THE BLOG
09/05/2009 05:12 am ET | Updated May 25, 2011

Banks Still Cheating People Out of Their Homes

Many of the nation's banks are failing to do their part to solve the nation's housing crisis, and are therefore obstacles to economic recovery. On Monday, Sen. Richard Durbin, D-Ill., called them out on it.

Speaking at the Center for American Progress, Durbin noted that the housing crisis wiped out over $14 trillion in household value as result of dangerous Wall Street gambling and speculation, the greatest loss of financial wealth in American history. A family loses its home to foreclosure every 13 seconds. The Center for Responsible Lending estimates by 2012 that at least 9 million families will be forced from their homes as a result of foreclosure. Indeed, more than 9 million families could be forced from their homes as a result of dramatically rising unemployment.

In the face of this, the Home Affordable Modification Program -- which depends on the voluntary participation of banks -- has done little to help families facing the heart-wrenching experience of losing their homes. The program was intended to help 4 million of the families expected to face foreclosure this year to stay in their homes. However, so far the program has only served 200,000 families, and only 9 percent of loans have been modified to keep families in their homes. Several banks such as PNC Bank and American Home Mortgage have yet to modify a single loan due to the voluntary restrictions.

If the events of the past year have taught us anything, it's that you can't trust Wall Street to put corporate greed before helping regular people. In fact, a recent Washington Post article highlighted that banks actually make more of a profit by foreclosing on a home than attempting to work out a way to keep a family in a home even with the financial incentives of the Home Affordable Mortgage Program. Indeed, several mortgage lenders, according to Durbin, have used the opportunity to modify people's loans to give them even more predatory loans because they can make more money off of it when the loans fails.

Durbin called for forcing any bank that received money as part of the bailout to be required to implement loan modification plans. He called for funding for mandatory arbitration programs, which provide families with financial counselors so that they can fairly renegotiate the terms of their contract. Furthermore, he said families that could not find a way to pay for their mortgages should be allowed to stay in their homes and be allowed to pay rent for an extended period of time.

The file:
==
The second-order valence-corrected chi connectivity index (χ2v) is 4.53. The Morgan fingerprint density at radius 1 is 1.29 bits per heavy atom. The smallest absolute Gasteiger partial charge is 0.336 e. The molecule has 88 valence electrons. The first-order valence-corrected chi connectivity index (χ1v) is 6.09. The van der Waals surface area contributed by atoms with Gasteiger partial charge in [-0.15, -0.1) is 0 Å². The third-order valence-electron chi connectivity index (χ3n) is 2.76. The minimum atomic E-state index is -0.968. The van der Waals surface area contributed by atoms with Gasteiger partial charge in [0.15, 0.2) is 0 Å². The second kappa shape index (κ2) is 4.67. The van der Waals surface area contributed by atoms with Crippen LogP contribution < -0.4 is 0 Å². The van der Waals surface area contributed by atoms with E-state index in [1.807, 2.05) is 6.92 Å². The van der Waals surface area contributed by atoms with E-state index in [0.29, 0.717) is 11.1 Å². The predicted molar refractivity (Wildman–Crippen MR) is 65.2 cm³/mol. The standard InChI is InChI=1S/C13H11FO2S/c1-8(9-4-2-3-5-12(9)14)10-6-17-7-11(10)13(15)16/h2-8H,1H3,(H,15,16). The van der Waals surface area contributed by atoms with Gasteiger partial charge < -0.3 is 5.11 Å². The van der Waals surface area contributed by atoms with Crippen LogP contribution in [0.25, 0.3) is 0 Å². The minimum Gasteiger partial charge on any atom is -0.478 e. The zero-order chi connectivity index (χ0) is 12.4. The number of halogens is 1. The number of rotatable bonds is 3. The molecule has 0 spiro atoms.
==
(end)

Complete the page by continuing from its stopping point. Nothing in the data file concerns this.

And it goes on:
The most important thing that is needed is to give families the ability to renegotiate mortgages that are worth more than the value of their homes. "There is growing consensus that principal reductions are the key to sustainable modifications that won't redefault, since a homeowner who has equity will fight harder to make the mortgage work," Durbin said.

If the banks failed to take proactive measures to help families to stay in their home, Durbin said he would fight once again to pass "cramdown" legislation that would empower judges to force down mortgage rates for families struggling to make payments on mortgages worth more than the values of their homes. Last April, the banking industry spent $42 million to defeat this bill, leading Durbin to proclaim that the banks "frankly own the place." Twelve Democratic Senators paid off by Wall Street voted against this sensible measure.

Durbin was optimistic about the vote, however, noting that he had received more votes on the cramdown legislation this year than had when he had introduced the measure previously. Durbin recounted how one senator told him he was forced to change his vote after seeing the misery that families were suffering from losing their homes.

It is now up to us as a movement to demonstrate to our elected officials the measure and deep pain that families demonstrate when they lose their home. In order to force the banks to act we must take to the streets to as Dr. Martin Luther King Jr. said "to create such a crisis and foster such a tension that a community which has constantly refused to negotiate is forced to confront the issue. To so dramatize the issue that it can no longer be ignored." When a family loses a home, they lose more than just losing a piece of property or the money invested in it. They lose a backyard where children can play in the afternoons and the family can have barbecues on a hot summer night. They lose a living room painted in their favorite color and adorned with cherished memories. They lose a sense of not just being in a community, but being part owners of it. They lose, in a real way, the foundation of their lives.

We can't allow Wall Street to go on cheating people out of the most important possession of their lives -- their home.